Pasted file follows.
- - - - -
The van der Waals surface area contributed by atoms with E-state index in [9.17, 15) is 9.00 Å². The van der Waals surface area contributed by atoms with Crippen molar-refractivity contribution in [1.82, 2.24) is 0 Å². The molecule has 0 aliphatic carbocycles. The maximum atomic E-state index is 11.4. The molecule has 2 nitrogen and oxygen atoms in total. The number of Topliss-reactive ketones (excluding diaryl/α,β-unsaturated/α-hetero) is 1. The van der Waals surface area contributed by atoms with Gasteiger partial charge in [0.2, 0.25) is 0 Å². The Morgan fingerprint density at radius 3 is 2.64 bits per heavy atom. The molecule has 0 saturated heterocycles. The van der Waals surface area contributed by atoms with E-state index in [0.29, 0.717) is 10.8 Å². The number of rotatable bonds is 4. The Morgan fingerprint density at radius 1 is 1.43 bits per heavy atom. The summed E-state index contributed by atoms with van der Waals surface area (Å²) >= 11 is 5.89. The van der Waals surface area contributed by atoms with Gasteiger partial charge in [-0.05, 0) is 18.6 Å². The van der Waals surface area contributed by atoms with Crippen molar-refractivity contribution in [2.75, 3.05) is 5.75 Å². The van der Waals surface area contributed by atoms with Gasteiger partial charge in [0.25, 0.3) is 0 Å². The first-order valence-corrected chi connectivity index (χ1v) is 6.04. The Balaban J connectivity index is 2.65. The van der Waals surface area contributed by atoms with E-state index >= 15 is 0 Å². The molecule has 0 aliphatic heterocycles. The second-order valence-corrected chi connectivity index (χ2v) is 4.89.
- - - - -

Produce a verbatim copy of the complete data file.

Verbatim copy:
The van der Waals surface area contributed by atoms with E-state index in [9.17, 15) is 9.00 Å². The van der Waals surface area contributed by atoms with Crippen molar-refractivity contribution in [1.82, 2.24) is 0 Å². The molecule has 0 aliphatic carbocycles. The maximum atomic E-state index is 11.4. The molecule has 2 nitrogen and oxygen atoms in total. The number of Topliss-reactive ketones (excluding diaryl/α,β-unsaturated/α-hetero) is 1. The van der Waals surface area contributed by atoms with Gasteiger partial charge in [0.2, 0.25) is 0 Å². The Morgan fingerprint density at radius 3 is 2.64 bits per heavy atom. The molecule has 0 saturated heterocycles. The van der Waals surface area contributed by atoms with E-state index in [0.29, 0.717) is 10.8 Å². The number of rotatable bonds is 4. The Morgan fingerprint density at radius 1 is 1.43 bits per heavy atom. The summed E-state index contributed by atoms with van der Waals surface area (Å²) >= 11 is 5.89. The van der Waals surface area contributed by atoms with Gasteiger partial charge in [-0.05, 0) is 18.6 Å². The van der Waals surface area contributed by atoms with Crippen molar-refractivity contribution in [2.75, 3.05) is 5.75 Å². The van der Waals surface area contributed by atoms with Gasteiger partial charge in [0.25, 0.3) is 0 Å². The first-order valence-corrected chi connectivity index (χ1v) is 6.04. The Balaban J connectivity index is 2.65. The van der Waals surface area contributed by atoms with E-state index >= 15 is 0 Å². The molecule has 0 aliphatic heterocycles. The second-order valence-corrected chi connectivity index (χ2v) is 4.89.